Silmarillion to The Legend of Sigurd and Gudrún, which are mostly Christopher Tolkien compiling, editing, and sometimes annotating his father's unpublished stories and publishing them in his father's name.
The History of the Lord of the Rings is a different kind of endeavor, Christopher has pounded through the old man's original manuscripts for LotR, mostly written by hand, on loose leaf paper in both pen and pencil, and has edited and published them as a peek behind the creative curtain. The first volume in this series (there are 4 volumes in all) traces J.R.R. Tolkien's efforts to write the sequel to The Hobbit. The material covered in this first volume, The Return of the Shadow, would eventually become The Fellowship of the Ring.
Just how to best edit and publish material like this must be a nightmare. As one can imagine, the manuscripts pages are wrinkled, ripped and faded, out of order and often not numbered, and the writing is often edited by J.R.R. Tolkien immediately, in the act of writing, or somewhat later. Multiple times. There are examples of scanned sheets showing text struck through, and inserted; there are scribbles of ideas, things to check, marginal notes, and translations in elvish or dwarvish, as the case may be. Some pages are interrupted by illustrations or maps; and he also apparently would change his mind mid-sentence, and begin again without striking out the previous text at all. The entire story was begun multiple times, with different characters, time periods, and intentions. How Christopher Tolkien made sense of it, and was able to bring it to a printed version at all is beyond me.
I was not particularly surprised to see that much of the original drafts of the story haven't changed much, but there are elements of the story that are dramatically different in their final form than what Tolkien originally conceived. What was surprising is that Tolkien had no idea what his sequel was to be about, yet he started in writing just the same, roughing out chapter after chapter, often in fits and starts, building characters and scenes that end up (in one form or another) in the final story without knowing anything further than the next line. It was stunning to learn that whole conversations were kept and simply given to new characters as the story developed.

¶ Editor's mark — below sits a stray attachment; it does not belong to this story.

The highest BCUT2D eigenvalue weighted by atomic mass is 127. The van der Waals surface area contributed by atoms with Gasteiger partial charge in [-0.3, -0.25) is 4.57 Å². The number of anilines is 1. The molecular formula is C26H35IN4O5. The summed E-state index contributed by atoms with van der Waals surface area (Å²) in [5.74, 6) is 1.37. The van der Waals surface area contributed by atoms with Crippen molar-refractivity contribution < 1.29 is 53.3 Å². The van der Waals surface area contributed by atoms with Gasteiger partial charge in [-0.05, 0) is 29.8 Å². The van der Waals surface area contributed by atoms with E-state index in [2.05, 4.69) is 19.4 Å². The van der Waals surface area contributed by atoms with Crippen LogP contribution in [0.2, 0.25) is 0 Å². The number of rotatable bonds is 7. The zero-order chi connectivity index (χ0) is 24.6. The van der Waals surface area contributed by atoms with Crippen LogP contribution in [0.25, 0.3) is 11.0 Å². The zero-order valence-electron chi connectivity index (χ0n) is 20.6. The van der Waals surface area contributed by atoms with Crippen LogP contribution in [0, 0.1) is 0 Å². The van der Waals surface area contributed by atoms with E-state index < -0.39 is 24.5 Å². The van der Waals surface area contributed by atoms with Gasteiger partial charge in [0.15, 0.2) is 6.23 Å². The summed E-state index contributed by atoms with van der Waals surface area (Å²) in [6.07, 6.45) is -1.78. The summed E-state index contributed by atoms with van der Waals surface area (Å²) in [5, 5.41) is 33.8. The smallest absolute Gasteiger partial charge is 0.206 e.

Reading the first part of this book a number of years ago actually inspired me to pick up an old story of mine and start writing again. I had been stuck in the narrative, not knowing what was next, or how my story might end. After reading that one of the finest modern myths was written without knowing these things, I actually put this book down without finishing it so I could spend my time writing.
When I picked this book up a week or so ago, my bookmarker was still in there, so I finished it. I've got the other three volumes on the shelf, and I understand that there are further volumes similar to this in the larger, 12 volume collection know as The History of Middle Earth, of which The History of the Lord of the Rings are volumes 6 through 9.